Warren Ziller is father to Dustin, an angry teenager in a punk band, Lyle, a teen girl desperate for love and excitement, and young Jonas, craving for attention. Warren has been keeping a secret from them and his wife, Camille. He has gone broke, investing all of their money into building homes in the desert. Unfortunately, nobody is buying these houses, and after a devastating accident, the family is forced to move into one of the empty model homes. There, the distance growing in the family explodes, sending everybody on their own paths.
Lyle was beginning to regret the whole evening. She'd invited Bethany because she hadn't wanted to show up alone, but now she saw that this was clearly a mistake. Bethany did not understand her persistent friendship with Shannon. Lyle had tried to explain it, but the truth is she did not understand it herself. It had something to do with Shannon's beauty. Not just the long, flattering, irresistible shadow it cast, but the loneliness hidden inside it like a pearl.This is a scene from about two thirds of the way through this novel. This is a long passage, but it exists on its own as a paragraph in a larger work, culminating in that beautiful climax of a phrase referencing the pearl. It's author Eric Puchner's subtle skill with prose that makes this novel so good, and this paragraph shows that perfectly.
Puchner's obsessions with words and meanings and puns is apparent. Lyle, the well-read middle child, often thinks of things in terms of interesting words, such as the girl suffering from cerebral palsy, whose mouth is "ajar". There are many instances like this, where Puchner's love affair with words is foremost in the reader's mind.
I wanted to read this book because it seemed to check off boxes on my mental list of pet themes: disillusionment with suburbia, check - California, check - family saga, check - Franzen-esque navel gazing, check - white people problems, check. I'm being facetious, but a lot of these themes are important to me. The fiction I tend to write is similar in terms of content and theme. However, Puchner manages to avoid amateurish posturing or obvious signals of "hey, check it out I'm writing a novel here!". That is, until about the halfway point.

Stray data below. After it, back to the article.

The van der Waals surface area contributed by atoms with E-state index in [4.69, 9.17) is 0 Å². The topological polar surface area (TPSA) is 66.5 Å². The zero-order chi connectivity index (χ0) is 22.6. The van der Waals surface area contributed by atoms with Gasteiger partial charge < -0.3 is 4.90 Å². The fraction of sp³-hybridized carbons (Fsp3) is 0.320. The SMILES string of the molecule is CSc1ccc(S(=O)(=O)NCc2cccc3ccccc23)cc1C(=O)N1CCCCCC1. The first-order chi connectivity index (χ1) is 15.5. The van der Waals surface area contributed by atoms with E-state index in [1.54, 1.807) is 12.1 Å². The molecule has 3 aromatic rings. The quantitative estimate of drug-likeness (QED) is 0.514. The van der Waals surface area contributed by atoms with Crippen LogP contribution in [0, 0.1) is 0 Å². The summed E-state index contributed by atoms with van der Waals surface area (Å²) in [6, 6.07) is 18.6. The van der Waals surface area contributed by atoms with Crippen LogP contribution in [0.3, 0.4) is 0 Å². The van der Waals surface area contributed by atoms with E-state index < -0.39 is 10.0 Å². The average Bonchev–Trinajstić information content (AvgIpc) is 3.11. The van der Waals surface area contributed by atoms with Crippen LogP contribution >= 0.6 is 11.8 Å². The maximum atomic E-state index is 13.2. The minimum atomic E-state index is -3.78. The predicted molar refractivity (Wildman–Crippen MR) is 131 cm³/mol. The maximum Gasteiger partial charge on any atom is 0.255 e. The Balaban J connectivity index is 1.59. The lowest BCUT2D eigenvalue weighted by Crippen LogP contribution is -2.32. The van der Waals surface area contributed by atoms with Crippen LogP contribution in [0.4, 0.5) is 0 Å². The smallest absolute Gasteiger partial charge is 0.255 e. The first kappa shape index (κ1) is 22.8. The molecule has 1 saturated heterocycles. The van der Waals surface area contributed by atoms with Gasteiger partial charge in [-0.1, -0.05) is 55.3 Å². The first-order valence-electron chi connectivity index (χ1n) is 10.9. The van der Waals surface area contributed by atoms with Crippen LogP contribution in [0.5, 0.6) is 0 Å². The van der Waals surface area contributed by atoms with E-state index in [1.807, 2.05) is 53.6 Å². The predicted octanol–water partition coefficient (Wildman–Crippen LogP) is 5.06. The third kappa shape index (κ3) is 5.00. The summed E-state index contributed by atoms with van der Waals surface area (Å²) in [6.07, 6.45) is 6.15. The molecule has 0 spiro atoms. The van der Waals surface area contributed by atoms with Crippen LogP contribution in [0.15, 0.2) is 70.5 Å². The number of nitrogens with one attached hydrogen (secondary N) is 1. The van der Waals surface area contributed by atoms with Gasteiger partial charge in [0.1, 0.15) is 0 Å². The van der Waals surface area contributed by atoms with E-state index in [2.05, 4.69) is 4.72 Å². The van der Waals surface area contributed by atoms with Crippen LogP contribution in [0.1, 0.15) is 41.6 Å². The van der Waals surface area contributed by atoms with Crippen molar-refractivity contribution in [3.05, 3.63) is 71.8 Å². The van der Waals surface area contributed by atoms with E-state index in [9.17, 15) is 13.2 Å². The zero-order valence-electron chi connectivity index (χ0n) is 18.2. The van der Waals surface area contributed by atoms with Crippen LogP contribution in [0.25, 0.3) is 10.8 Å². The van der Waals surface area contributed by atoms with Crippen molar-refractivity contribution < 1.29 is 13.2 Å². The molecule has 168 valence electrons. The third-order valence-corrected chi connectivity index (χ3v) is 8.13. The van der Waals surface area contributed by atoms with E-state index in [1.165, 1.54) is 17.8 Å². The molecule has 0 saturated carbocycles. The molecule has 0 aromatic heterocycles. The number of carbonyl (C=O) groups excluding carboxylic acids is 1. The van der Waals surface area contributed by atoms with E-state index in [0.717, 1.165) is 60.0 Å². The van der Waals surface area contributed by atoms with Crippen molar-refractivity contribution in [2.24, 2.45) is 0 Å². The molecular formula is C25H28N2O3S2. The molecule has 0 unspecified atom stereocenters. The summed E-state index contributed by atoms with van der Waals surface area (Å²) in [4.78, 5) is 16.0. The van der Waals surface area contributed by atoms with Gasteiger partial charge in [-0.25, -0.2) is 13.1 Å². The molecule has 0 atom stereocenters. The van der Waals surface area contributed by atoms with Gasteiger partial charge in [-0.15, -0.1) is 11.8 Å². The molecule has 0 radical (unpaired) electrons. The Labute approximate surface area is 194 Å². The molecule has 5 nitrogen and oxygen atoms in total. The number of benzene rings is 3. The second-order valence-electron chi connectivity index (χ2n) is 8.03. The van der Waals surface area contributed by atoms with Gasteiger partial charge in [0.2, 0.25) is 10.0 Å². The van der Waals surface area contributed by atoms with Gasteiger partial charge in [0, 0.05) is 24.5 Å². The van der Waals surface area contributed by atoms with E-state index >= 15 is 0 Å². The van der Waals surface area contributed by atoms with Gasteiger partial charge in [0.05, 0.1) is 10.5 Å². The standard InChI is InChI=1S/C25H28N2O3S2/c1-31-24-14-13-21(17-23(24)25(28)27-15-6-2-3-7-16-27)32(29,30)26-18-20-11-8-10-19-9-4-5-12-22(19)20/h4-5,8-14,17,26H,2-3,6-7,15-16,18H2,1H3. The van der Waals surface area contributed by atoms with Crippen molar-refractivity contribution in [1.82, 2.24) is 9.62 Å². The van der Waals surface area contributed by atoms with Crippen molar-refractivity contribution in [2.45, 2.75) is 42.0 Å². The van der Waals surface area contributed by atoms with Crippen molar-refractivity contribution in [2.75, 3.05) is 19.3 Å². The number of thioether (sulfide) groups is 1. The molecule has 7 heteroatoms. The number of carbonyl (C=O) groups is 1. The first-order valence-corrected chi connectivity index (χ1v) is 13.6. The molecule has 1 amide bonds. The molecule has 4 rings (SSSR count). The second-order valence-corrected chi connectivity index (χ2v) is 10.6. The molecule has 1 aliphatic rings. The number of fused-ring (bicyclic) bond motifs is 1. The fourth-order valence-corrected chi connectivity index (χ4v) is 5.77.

The novel's beginning is as strong as the end is weak. A horrific tragedy occurs, and the novel's timeline jumps ahead one year, so that we don't have to stagger through hundreds of pages of scenes set near hospital beds or physical therapy rooms. The eldest son gets burned by the family's house exploding and he becomes angry and bitter and an alcoholic, but the guilt that the parents feel allows this to happen. It's another checklist being ticked off, except this time, a literary checklist, of novels previously written that cover these same grounds.
While the prose remains beautiful and tight, the playfulness of the wording gets dropped in favour of pure plot. So much happens in the final third of the novel, and it's simply tedious. Model Home stops being about the disintegration of the modern family unit and becomes a plot driven Oprah's Book Club novel. Of course the youngest child runs away and of course he realizes the error of his ways when the hippies that pick him up are irresponsible and leave a baby unsupervised. It's all very obvious and tedious.
Which is a shame. The rest of the novel is quite good, especially Lyle's sexual awakening and development. The novel could have been focused only on the eldest son and Lyle, and it would have been altogether stronger. Puchner wants to focus on too many characters, but some of them are going to gt short shrift. I never got a sense of who Warren or Camille are as people. We're told they did cool things in their youth and struggled through school and pregnancies, but we get superficial surface details of their current life. There's an agonizing moment for the reader when Camille kisses a man who is not her husband, and the reader cries out, "this is interesting, why are you dropping this like a hot potato?"
Puchner writes to the beat of his own drum. A tighter focus on less characters would have greatly improved this novel. But that's not to say I didn't like this. Far from it. It's irresistibly readable and the prose is often succulent and ripe. It helps that Model Home really does capture a feeling of the disintegration of family, the drifting apart and the inability to recognize or identify with those you shared your life with. In portraying this, Puchner succeeds spectacularly.